Alertness may be the key in job interviews Evidence shows that too many people lose out on interviews because they fail to show high energy, enthusiasm, and sharpness when talking with employer reps.
When you come into the room, try to radiate energy. Walk in briskly, cheerfully, and as if you have been looking forward to this conversation.
Watch Your Body Language.
It goes without saying that good eye contact is important - not staring unceasingly into the interviewer's eyes - but keep looking the interviewer in the face. Also when you are making some really important point, look right at the interviewer, not just staring into space.
Sit up straight, don't lounge in the chair. One authority says that when you sit up on the edge of the chair it looks like you are really interested in what's going on.
Keep the volume of your voice at a level which communicates alertness and your own basic self-confidence. This can be difficult when the interviewer seems bland, but if you emulate his or her laid back style you are likely to appear bland and disinterested yourself.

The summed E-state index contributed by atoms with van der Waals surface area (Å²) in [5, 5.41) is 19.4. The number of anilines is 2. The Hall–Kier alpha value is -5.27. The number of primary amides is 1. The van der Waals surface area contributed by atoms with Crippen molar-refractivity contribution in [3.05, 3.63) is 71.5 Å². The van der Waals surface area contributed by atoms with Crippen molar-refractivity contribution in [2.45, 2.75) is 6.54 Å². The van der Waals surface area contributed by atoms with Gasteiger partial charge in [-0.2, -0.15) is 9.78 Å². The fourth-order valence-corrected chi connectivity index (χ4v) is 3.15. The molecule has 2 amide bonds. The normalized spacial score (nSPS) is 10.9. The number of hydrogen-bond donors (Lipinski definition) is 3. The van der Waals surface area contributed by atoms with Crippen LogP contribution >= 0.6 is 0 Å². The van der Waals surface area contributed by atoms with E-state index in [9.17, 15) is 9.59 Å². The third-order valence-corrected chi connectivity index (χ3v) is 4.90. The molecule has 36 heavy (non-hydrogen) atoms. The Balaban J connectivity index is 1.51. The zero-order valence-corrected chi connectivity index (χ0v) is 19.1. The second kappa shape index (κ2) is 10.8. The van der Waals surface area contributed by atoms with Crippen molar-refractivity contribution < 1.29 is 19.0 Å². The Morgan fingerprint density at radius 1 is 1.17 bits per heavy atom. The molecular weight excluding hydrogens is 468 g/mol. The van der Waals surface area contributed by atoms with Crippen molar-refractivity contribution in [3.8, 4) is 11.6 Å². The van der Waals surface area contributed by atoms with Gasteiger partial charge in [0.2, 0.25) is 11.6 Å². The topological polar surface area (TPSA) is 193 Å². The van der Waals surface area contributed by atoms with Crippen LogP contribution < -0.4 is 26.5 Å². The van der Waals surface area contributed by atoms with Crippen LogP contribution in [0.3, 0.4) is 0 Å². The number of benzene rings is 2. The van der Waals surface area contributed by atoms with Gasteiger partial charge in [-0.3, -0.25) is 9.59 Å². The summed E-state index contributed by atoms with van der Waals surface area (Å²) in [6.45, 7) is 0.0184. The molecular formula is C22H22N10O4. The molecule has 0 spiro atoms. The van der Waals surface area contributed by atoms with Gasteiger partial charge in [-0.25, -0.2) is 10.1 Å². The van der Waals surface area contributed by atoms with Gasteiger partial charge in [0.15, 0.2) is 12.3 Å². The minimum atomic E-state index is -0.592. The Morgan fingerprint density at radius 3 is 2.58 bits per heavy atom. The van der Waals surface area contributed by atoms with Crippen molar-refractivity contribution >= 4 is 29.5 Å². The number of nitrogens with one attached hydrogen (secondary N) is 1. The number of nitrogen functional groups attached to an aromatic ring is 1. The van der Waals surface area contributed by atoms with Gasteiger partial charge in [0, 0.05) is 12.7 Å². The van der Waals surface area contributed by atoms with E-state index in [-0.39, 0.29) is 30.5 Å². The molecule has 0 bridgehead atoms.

When asked, or when you volunteer information, about your past education, work, or other activities, be prepared to talk in precise detail about what you did, learned, and your unique and noteworthy achievements.
Try to minimize all negatives which come up. Your goal is to communicate enthusiasm and satisfaction with your education, past jobs, and your way of life. If you are asked questions with a negative spin, respond quickly and briefly.
Anticipate Tough Questions.
Your enthusiasm and self-confidence may be hurt if you are asked tough questions, unless you have prepared for them. Think about the best way to respond to such questions as "What your your major weaknesses?" or "What did you dislike most about your last job?" or the classic, "What kind of people rub you the wrong way?"